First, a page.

In my continuing quest to procure a Larry the Lamb toy, I enlisted the help of Sara, my Swiss friend from grad school. First I went to the website where Larry is sold and tried to purchase him. Sara will be in Grasmere this coming week, and she agreed to let me ship the sheep to her hotel, after which she would mail him to me, for considerably less than £35. So I put the sheep in my virtual shopping basket, and gave Sara's name and the address of her hotel as the shipping information. So far so good.
Then I tried to put in my billing information. This did not go well. "Country" and "county" were both required, but the drop-down list of countries only included countries they ship to, and needless to say my U.S. county wasn't on their list either. However, they offered the option of paying via PayPal "without sharing your financial information." Great, I'll take that option, please. Unfortunately they still wanted my billing address and my phone number. I gave up and just checked the box to make the billing information the same as the shipping information. Incidentally, I did give them a phone number, but it's a U.S. cell phone number. I didn't give them a country code (because I don't know it) so good luck trying to contact me that way. I'm puzzled as to why their web page even accepted a phone number with a different number of digits than a U.K. number, since the shipping address is in England.
Next they sent me to PayPal's website to enter my username and password. I actually ended up using Glen's account, because I usually keep mine empty, and it would take at least three days to transfer money from my bank account to my PayPal account. Add that to the 3-4 days estimated shipping time, starting from Monday, and I was worried that Sara would leave before the sheep could get to Cumbria. Anyway, I put in Glen's username and password, and PayPal showed a shipping address ... which is our home address. It was entirely unclear whether PayPal thought that anything purchased through them needed to be shipped to that address, nor was it clear what exactly PayPal would need a shipping address for in the first place. I puzzled over this for a minute, then shrugged and clicked.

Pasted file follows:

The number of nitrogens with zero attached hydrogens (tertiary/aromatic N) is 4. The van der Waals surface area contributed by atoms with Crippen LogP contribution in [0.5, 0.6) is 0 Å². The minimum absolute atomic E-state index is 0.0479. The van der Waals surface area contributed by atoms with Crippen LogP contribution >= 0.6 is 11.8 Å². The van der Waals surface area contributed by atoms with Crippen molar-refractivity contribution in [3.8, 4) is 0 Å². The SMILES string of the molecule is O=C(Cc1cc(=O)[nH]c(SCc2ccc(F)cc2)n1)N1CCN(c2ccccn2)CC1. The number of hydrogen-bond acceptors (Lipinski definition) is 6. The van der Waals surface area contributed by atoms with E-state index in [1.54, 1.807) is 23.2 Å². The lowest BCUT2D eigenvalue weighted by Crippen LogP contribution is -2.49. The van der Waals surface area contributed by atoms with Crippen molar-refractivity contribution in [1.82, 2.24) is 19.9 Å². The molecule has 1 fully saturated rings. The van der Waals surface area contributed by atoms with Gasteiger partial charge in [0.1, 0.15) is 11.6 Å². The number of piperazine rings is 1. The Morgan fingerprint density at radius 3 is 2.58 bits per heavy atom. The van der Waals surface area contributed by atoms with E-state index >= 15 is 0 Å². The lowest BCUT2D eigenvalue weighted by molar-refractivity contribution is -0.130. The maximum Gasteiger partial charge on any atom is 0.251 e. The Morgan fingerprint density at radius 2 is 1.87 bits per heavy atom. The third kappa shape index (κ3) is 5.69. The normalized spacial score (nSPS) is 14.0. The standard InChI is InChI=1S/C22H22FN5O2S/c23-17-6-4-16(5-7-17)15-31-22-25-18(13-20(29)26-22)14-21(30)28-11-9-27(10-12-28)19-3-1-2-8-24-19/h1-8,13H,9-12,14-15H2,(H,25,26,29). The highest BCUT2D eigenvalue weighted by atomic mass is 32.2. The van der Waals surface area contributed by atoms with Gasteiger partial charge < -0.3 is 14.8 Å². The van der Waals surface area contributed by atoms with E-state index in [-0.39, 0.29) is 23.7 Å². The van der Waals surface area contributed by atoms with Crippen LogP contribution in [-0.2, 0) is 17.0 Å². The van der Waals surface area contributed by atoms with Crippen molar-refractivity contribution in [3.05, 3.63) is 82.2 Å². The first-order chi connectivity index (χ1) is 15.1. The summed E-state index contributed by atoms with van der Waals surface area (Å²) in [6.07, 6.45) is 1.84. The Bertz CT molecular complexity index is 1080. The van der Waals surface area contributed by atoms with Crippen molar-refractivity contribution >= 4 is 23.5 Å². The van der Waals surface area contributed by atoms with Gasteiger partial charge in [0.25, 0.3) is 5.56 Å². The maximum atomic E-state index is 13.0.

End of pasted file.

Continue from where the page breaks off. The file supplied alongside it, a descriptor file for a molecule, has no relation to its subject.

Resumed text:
Another annoying aspect of the website functionality at the place that sells the sheep: it goes forward in the order process, but not backward. It helpfully walks you through four steps to place an order: 1) put items in your shopping cart; 2) log in/register; 3) enter shipping and billing information; 4) confirm. When I got to part four, I decided I wanted to change a line in the shipping information. There didn't seem to be any way to do that. There was the information for me to review, and there was a button at the bottom of the page that said "confirm," but there was no button that would let me go back to step three. Eventually I ended up clicking the "back" button on my browser so I could back up to the previous page. It's not a lot more work to do it that way, but how badly designed is your web page if users can only go forward but not back using the buttons you've provided? And what is the point of reviewing the information if you can't change it? Anyway, eventually I completed the order, in spite of their best efforts to prevent me from doing so.
Moments later an email appeared in my in box. "Thanks for your order, Sara!" it said. It showed the correct shipping address in Cumbria, so at this point all I can do is hope that they're competent enough to ship it correctly. After using their website, I'm not particularly sanguine about that.